Jailed leaders of the Maoist Shining Path guerrilla group in Peru are refusing to eat in protest at their solitary confinement.
Guzman has held hunger strikes before
A lawyer for Abimael Guzman and his companion and deputy, Elena Iparraguirre, said they started fasting on Friday, and would not eat until a 15-day isolation order was lifted.
The prison authorities said the two were placed in solitary confinement because they had refused to go back to their cells after claiming that prison officers had stolen Iparraguirre's diary.
Excerpts from the diary have been appearing in local papers and seem to indicate that Guzman continues to lead the guerrilla movement from his cell.
Guzman has gone on hunger strikes before to demand, among other things, new trials and prison transfers for jailed rebels.
Guzman and Iparraguirre were sentenced in 1992 to life imprisonment in secret trials conducted by hooded military judges, when the then President Alberto Fujimori spearheaded a major crackdown against the rebels.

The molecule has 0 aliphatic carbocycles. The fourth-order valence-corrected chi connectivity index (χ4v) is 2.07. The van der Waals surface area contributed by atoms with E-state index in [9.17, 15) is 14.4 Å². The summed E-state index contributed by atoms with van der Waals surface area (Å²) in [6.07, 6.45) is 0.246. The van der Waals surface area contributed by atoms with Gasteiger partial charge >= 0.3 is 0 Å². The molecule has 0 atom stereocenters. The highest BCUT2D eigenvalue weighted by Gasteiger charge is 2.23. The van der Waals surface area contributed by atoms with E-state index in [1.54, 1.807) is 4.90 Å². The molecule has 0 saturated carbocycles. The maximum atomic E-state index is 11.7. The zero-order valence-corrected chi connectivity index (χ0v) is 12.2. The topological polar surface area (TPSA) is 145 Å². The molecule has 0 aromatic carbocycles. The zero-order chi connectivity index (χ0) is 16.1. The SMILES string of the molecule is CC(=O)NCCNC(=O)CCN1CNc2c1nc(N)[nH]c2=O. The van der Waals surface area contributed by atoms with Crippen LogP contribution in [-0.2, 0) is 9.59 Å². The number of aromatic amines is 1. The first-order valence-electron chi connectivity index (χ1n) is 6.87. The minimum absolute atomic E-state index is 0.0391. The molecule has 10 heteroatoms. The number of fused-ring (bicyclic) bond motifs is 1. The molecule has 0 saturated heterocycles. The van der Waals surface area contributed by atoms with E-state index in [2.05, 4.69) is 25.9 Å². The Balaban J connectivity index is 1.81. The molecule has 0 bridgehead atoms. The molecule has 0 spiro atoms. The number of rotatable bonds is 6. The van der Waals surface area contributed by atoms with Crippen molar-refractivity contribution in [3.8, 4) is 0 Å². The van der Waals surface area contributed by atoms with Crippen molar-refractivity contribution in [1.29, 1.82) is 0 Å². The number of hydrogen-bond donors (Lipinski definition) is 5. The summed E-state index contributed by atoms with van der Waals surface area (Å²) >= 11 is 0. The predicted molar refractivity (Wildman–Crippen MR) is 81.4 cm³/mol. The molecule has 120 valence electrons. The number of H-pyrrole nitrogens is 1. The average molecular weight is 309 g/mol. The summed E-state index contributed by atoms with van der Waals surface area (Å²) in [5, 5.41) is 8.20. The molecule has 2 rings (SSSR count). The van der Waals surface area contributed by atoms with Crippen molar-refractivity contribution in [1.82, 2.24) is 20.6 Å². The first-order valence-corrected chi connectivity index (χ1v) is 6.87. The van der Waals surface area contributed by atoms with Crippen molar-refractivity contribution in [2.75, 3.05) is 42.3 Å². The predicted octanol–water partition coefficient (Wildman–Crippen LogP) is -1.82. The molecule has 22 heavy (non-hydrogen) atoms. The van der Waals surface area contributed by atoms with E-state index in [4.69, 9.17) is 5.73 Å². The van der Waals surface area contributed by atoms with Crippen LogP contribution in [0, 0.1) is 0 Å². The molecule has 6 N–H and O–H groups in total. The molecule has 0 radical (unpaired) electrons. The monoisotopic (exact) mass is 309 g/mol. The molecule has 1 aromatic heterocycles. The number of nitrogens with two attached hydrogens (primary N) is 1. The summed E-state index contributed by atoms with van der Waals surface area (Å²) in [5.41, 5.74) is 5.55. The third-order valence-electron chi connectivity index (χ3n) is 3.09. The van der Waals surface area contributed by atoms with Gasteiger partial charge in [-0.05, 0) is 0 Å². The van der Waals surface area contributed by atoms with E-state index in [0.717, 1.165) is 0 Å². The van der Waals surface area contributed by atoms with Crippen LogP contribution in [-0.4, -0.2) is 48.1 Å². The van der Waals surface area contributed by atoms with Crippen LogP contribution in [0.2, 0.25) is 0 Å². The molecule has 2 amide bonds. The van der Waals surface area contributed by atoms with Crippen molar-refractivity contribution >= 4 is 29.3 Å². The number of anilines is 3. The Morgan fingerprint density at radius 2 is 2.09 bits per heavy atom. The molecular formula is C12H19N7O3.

The Peruvian authorities have since ordered that they be retried in a civilian court.
At least 30,000 people were killed during the Shining Path campaign to overthrow the government in the 1980s and early 1990s.
The violence has dropped off significantly since Guzman was captured in 1992.
But the kidnapping of workers of a natural gas pipeline in June, and the ambush of a marine patrol which left seven dead in July, have raised fears that the guerrillas are moving into a new phase of violence.